I am very sorry to learn of this situation.
Unfortunately, you may need to find a co-signer to help you get an auto loan.
The problem that you are facing here is that (as you stated in your question), you are facing a distinct possibility of filing for bankruptcy protection - in which case, if you were to have just taken out a new loan, your new creditor would be stepping in line to lend you money they would never recover (so they could charge you 500% interest on the loan, and it still wouldn't make a difference, the loan would not be of any value to the lender as the risk of loss would outweigh the likelihood of any gain).
I would recommend speaking to a local consumer protection attorney (even if you have to pay for an hour's worth of their time) to review your claim against the insurance company - they can help you make that decision about whether it is worth filing bankruptcy vs. filing a lengthy "bad faith" claim against the carrier.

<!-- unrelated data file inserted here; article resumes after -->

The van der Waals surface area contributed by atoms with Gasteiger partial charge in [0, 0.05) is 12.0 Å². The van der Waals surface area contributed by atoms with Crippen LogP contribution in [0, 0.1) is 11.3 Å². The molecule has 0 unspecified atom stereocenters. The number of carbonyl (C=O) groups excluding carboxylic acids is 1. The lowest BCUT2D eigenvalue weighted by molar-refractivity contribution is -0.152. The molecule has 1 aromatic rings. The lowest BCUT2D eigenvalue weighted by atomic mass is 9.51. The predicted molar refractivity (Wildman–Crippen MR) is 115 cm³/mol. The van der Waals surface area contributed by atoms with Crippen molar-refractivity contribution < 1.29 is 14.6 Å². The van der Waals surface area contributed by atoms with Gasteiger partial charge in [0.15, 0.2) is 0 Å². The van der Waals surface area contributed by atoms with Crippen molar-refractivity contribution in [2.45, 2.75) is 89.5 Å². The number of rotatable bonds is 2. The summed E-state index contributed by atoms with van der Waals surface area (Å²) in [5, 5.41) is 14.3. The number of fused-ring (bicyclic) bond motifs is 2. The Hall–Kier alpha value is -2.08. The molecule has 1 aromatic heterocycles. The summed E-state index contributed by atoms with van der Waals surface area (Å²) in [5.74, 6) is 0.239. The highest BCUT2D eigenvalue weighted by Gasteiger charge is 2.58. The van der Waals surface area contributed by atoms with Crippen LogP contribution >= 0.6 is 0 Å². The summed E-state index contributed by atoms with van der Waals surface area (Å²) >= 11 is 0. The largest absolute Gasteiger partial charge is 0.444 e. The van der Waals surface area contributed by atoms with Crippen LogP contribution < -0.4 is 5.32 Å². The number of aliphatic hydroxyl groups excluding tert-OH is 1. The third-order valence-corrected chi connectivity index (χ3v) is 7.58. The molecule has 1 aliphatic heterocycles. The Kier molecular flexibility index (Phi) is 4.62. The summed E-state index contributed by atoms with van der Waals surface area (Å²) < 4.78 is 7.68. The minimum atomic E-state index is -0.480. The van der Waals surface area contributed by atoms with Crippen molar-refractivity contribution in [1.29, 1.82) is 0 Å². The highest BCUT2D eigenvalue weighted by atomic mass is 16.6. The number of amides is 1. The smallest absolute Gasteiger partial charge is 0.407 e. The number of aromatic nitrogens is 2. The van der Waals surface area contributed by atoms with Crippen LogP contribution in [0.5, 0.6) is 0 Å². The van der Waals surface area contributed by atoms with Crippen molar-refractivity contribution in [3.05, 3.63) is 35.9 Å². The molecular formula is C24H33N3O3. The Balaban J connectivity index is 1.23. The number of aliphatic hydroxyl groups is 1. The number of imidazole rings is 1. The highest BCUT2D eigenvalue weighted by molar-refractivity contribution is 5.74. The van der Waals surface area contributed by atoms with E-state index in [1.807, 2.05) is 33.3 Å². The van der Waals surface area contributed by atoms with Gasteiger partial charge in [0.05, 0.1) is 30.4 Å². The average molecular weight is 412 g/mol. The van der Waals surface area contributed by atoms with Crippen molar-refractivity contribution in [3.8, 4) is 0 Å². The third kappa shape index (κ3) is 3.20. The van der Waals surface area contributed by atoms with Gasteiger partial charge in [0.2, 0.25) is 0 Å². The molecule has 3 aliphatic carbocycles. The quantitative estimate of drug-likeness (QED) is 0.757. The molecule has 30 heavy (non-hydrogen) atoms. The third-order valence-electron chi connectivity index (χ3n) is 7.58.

If you go through the bankruptcy, following your bankruptcy discharge you will likely find that you are going to be more a far more viable debtor for new loans (such as a car loan) now that your other debts are discharged.
If you speak to an attorney about the bad faith claim, and find that it is viable (worth pursuing) following a review of your claims, etc. you could then consider pursuing a civil claim and strategy (including trying to push for an early settlement) to help you recover some of the money necessary to pay off the outstanding loan balance.